AS we are all feeling a little caged with the social distancing and self-isolation, it is probably a good time to think of prisoners around the world who have no agency in their confinement.
Think of hundreds, or even thousands, of prisoners huddled together in cramped quarters — sitting ducks in the face of a pandemic that threatens to punch gaping holes in our social fabric as we know it.
Covid-19 has taken the world by a sickly storm. And as we slowly pick ourselves up and put ourselves together to fight this deadly outbreak, we will need both scholarship and introspection. For prisoners and their families, it will be an even more distressing battle. As already highlighted in an editorial in this paper, inmates share utensils and confined spaces, basic hygiene is often an unattainable luxury, and massive turnover — as is generally the case with prison populations — means potential carriers of the virus might be exposing prisoners when they go in and then take it outside to their communities once they are released.
Our jails are a microcosm of life outside. When healthcare, medicines, and sanitary products are hard to come by on the shelves of supermarkets, there is little hope any of it will find its way behind bars. The inmates may be low on our list of priorities, but they are some of the most vulnerable amongst us.
What can the state do to ensure the safety of nearly 70,000 inmates?
Consider the demographics of our prison population. According to the report of a commission constituted by the Islamabad High Court, over 2,000 prisoners suffer from physical ailments, and nearly 2,500 from contagious diseases like HIV, tuberculosis and hepatitis. Most alarmingly, 1,500 prisoners are over the age of 60. These are the most likely to contract the virus, and even die as a result of it. The state of health provisions inside prisons makes the situation even more dire. According to the report, 10 per cent of Punjab’s prisons do not have ambulances, while the available ones are not well-equipped. This is the country’s most populous province and with the greatest resources. Other parts of Pakistan do not even have access to these small mercies.
So what can the state do to ensure the safety of nearly 70,000 inmates in Pakistan’s jails? For starters, the provincial governments need to place immediate preventive measures to improve hygiene and sanitation, take steps to reduce overcrowding, open space to isolate prisoners affected by the virus, and stop charging copays for medical care in prisons. In places where inmates congregate, the jail administrations should instal hand sanitisers, generally considered contraband in prisons because they contain alcohol.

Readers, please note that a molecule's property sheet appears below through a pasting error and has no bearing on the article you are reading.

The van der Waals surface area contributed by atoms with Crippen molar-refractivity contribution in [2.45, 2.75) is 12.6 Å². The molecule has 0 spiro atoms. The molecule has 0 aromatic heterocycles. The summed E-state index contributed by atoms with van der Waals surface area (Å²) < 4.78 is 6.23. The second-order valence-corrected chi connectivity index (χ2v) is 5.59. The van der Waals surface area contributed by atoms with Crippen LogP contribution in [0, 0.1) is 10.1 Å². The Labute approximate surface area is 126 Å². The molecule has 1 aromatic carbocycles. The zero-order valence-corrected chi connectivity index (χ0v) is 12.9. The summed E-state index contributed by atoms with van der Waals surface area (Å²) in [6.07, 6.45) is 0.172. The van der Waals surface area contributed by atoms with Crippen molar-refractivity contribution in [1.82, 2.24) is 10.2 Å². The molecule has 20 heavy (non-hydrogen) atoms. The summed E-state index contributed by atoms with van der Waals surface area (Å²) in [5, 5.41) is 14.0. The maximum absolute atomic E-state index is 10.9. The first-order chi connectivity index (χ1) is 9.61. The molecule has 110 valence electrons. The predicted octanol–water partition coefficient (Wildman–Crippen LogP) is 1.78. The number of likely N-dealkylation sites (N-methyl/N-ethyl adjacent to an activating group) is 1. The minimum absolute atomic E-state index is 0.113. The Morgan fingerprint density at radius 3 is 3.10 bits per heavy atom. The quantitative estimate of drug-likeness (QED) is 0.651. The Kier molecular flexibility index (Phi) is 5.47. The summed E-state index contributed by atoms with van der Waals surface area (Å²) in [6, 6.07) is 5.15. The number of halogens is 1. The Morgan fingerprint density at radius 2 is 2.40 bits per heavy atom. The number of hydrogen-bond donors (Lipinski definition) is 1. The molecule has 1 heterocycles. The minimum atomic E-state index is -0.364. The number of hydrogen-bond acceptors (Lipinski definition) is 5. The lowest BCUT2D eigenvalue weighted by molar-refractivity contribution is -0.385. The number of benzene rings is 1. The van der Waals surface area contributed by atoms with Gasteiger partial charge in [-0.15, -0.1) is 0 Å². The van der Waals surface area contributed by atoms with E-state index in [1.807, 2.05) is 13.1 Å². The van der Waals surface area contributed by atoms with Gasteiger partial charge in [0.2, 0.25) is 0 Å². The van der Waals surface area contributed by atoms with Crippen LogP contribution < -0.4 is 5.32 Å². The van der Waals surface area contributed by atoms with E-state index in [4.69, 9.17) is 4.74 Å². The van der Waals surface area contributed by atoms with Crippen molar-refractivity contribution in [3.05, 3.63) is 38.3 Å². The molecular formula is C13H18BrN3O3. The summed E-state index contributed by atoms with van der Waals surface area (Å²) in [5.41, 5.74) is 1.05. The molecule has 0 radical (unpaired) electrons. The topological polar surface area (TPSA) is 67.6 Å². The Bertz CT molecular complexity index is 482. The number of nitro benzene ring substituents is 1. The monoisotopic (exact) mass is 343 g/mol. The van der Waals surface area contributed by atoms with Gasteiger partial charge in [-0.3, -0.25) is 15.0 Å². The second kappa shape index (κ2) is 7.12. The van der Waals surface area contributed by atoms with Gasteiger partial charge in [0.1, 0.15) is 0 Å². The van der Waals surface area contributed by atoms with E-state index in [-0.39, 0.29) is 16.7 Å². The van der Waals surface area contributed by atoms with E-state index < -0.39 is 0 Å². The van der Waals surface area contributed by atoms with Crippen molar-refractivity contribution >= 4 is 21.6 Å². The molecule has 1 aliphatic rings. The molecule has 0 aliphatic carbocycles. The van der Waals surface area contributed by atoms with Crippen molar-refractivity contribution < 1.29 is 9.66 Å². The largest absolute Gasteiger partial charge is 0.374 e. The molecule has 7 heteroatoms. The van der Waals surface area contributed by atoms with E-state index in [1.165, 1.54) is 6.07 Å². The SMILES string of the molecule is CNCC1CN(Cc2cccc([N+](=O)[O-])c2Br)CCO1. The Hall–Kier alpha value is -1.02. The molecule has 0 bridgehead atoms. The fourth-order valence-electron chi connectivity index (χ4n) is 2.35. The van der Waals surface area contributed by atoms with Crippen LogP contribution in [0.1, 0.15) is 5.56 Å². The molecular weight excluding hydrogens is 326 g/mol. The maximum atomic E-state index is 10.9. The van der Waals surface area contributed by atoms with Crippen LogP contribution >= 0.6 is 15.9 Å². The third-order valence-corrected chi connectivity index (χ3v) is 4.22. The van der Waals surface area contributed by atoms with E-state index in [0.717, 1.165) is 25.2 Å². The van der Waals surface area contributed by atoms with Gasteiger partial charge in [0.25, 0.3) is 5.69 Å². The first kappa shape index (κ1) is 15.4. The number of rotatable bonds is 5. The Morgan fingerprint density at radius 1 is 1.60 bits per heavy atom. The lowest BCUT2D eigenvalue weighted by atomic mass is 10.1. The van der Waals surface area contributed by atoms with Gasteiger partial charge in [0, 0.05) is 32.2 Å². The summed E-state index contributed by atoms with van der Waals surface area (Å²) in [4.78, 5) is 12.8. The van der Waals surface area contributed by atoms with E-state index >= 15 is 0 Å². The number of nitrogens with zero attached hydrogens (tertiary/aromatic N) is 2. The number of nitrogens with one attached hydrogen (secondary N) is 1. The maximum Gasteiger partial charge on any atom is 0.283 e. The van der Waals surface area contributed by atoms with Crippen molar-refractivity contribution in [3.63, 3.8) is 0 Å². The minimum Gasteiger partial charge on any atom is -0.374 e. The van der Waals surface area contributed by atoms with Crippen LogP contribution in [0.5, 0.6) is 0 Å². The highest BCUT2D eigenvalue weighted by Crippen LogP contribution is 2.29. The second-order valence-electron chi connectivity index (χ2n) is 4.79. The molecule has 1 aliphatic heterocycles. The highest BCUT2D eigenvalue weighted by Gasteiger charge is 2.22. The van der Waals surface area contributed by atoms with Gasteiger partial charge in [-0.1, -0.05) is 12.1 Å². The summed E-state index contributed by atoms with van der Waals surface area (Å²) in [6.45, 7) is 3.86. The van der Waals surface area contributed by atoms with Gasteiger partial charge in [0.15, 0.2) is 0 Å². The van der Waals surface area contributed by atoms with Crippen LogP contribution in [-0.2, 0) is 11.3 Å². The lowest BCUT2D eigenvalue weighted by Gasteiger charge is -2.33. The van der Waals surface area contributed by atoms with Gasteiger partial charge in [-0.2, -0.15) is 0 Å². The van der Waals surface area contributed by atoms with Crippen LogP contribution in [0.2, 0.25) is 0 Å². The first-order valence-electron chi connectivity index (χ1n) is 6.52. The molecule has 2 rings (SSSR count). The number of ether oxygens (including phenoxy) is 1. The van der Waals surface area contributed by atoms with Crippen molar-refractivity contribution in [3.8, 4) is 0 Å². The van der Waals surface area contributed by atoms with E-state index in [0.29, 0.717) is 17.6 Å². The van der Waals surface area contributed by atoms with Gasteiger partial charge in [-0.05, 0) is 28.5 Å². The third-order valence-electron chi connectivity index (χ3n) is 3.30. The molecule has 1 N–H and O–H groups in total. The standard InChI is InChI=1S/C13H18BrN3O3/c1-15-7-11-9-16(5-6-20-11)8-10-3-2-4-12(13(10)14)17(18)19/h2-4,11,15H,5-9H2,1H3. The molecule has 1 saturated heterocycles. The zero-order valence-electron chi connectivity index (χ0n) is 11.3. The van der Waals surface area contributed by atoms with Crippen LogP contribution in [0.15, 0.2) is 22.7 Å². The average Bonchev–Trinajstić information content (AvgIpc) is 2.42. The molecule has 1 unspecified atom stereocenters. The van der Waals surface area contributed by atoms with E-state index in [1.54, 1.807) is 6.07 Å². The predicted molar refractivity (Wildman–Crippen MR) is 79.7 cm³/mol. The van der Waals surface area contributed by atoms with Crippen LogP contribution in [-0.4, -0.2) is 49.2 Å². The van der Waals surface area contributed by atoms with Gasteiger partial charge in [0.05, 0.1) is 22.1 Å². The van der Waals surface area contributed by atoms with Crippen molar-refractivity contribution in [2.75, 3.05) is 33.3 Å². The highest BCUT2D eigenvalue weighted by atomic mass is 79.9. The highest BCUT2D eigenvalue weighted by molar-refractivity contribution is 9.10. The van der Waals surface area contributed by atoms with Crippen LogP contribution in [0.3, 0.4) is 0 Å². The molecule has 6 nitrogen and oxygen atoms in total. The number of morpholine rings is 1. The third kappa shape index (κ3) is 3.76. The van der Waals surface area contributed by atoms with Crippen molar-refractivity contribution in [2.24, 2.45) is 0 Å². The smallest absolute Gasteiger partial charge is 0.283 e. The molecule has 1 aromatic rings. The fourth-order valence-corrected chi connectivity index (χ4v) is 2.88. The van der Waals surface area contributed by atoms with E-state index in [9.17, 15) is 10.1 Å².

Fortunately, the wheels have been already set in motion.
The Balochistan and Sindh governments have announced that prisoners would be screened for the virus. This is a great initiative and should be carried out as soon as possible, if it has not happened already. Above all, there should be serious consideration given to suspending the sentences of prisoners above the age of 50. The Sindh government has already sought the release of elderly convicts under a new law that was passed last year: the Sindh Prisons and Correction Act 2019. The chief minister of Punjab has announced to use his special powers to grant a 60-day special remission to eligible prisoners.
Some other steps have also been taken in the way of precaution. Punjab and Balochistan have banned jail visits for three and four weeks, respectively, while the inspector general of prisons in Sindh has asked for all penitentiaries to be sterilised. Recently, the Islamabad High Court granted bail to under-trial prisoners arrested for minor crimes in the capital. And though lawyers are divided over the fairness of trials conducted via video links, there is a simple enough case for allowing prisoners to speak to their families via video link while visits are banned.
The rest of the world is taking even more drastic measures. Iran, which is one of the worst affected countries, has temporarily released 85,000 prisoners and is going to pardon another 10,000.
My colleague and prisoners’ rights activist, Sohail Yafat, who was wrongly convicted and sentenced to death, spent 10 years in prison before he was finally released in 2010. He recalls an outbreak of meningitis at Sahiwal Central Jail where he was an inmate circa 2003, and the fear and helplessness he and other prisoners felt the day they saw a man lying on a patch of grass outside their barrack. They did not realise until much later that he was dead.
Sohail has now padlocked the front door of his house. He is too scared to let his wife or young children step outside. In this prison, though, he has his family by his side. He knows too many who do not have the same luxury.
The writer works for Justice Project Pakistan.
Published in Dawn, March 24th, 2020